The paper focuses on the problem of test signal selection in determining the sound scattering coefficient in accordance with ISO 17497-1. Research shows that the use of MLS signal is preferred in this procedure. The sine sweep signal, despite its advantages, presents certain limitations if the sample is moving during measurement. An attempt has been made to develop a method that allows for minimization of error, demonstrating the dependence of the obtained values of the sound scattering coefficient on the rotational speed of the turntable and type of test signal. Conditions for the application of the sine sweep signals in continuous and discrete measurements were defined.
The axisymmetric problem of acoustic impedance of a vibrating annular piston embedded into a flat rigid baffle concentrically around a semi-infinite rigid cylindrical circular baffle has been undertaken in this study. The Helmholtz equation has been solved. The Green’s function valid for the zone considered has been used for this purpose. The influence of the semi-infinite cylindrical baffle on the piston’s acoustic impedance has been investigated. The acoustic impedance has been presented in both forms: integral and asymptotic, both valid for the steady harmonic vibrations. Additionally, the acoustic impedances of the piston with and without the cylindrical baffle have been compared to one another. In the case without the cylindrical baffle some earlier results have been used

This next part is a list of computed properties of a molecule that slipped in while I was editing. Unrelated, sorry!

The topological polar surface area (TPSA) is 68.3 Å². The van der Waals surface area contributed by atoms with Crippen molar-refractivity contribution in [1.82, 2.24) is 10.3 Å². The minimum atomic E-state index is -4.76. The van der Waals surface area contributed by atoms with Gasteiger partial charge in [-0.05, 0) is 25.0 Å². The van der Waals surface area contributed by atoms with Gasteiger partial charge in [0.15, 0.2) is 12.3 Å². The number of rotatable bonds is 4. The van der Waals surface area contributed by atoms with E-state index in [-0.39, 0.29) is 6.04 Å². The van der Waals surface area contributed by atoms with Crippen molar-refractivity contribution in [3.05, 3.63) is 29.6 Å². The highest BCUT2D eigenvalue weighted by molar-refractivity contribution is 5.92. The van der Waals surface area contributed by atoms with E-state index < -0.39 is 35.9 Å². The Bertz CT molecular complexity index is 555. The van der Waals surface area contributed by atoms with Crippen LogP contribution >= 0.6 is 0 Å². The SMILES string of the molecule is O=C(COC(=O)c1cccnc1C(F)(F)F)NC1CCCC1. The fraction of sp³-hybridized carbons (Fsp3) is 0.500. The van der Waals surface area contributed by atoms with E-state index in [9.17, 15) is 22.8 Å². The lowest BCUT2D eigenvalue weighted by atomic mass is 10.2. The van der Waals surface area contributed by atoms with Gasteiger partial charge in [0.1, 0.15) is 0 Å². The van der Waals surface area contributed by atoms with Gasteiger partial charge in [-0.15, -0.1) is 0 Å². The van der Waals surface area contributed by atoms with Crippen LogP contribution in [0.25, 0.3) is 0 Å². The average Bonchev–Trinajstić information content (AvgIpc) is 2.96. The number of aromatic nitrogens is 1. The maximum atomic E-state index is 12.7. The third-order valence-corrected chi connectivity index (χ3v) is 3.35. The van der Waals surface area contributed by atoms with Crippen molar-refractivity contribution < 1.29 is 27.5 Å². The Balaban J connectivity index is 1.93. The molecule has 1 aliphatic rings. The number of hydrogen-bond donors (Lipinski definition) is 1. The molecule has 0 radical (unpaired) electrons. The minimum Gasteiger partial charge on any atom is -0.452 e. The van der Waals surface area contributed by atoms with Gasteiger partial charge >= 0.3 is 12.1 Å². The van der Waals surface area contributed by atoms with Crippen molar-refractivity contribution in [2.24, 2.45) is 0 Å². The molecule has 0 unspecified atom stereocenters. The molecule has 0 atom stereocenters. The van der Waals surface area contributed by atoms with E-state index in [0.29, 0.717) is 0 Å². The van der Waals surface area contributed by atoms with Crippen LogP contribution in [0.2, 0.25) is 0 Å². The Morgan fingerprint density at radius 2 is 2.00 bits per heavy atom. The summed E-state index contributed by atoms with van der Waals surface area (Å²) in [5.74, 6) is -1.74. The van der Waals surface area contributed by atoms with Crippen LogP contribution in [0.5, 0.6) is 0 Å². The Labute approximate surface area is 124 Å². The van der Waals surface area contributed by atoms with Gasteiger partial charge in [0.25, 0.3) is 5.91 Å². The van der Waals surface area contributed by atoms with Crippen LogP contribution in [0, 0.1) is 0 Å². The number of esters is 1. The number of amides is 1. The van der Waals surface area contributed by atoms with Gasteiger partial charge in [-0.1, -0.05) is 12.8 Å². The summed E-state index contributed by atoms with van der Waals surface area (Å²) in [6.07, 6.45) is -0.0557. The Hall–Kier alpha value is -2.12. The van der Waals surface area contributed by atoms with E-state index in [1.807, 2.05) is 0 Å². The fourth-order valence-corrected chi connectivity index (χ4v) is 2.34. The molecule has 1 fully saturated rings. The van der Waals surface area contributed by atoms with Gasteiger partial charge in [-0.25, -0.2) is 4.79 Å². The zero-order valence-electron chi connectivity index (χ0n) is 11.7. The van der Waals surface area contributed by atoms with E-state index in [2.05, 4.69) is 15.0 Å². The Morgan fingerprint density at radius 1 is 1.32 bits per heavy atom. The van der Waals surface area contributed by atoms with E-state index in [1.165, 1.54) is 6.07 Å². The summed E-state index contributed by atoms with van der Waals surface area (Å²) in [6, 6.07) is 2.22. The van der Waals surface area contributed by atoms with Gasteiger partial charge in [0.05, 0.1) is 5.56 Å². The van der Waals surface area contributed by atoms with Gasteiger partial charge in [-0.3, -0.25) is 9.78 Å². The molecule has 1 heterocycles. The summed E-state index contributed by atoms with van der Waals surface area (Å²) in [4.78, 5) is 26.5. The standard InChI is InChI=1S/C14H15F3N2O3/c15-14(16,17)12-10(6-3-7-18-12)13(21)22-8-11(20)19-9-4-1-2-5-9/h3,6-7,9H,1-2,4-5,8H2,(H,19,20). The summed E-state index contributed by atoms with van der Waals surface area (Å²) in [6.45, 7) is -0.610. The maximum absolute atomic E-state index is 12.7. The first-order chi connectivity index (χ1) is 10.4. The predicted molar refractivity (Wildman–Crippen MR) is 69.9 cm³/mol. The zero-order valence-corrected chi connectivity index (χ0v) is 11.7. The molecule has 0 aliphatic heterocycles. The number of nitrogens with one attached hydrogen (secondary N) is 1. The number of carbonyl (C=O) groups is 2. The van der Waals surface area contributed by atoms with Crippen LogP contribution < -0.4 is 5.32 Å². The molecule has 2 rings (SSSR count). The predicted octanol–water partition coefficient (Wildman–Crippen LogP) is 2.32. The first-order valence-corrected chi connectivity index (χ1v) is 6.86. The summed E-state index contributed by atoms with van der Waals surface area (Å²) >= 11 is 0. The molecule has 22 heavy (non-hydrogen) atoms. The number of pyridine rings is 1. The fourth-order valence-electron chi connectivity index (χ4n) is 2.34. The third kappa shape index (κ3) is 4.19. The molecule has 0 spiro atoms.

This work is focused on the automatic recognition of environmental noise sources that affect humans’ health and quality of life, namely industrial, aircraft, railway and road traffic. However, the recognition of the latter, which have the largest influence on citizens’ daily lives, is still an open issue. Therefore, although considering all the aforementioned noise sources, this paper especially focuses on improving the recognition of road noise events by taking advantage of the perceived noise differences along the road vehicle pass-by (which may be divided into different phases: approaching, passing and receding). To that effect, a hierarchical classification scheme that considers these phases independently has been implemented. The proposed classification scheme yields an averaged classification accuracy of 92.5%, which is, in absolute terms, 3% higher than the baseline (a traditional flat classification scheme without hierarchical structure). In particular, it outperforms the baseline in the classification of light and heavy vehicles, yielding a classification accuracy 7% and 4% higher, respectively. Finally, listening tests are performed to compare the system performance with human recognition ability. The results reveal that, although an expert human listener can achieve higher recognition accuracy than the proposed system, the latter outperforms the non-trained listener in 10% in average.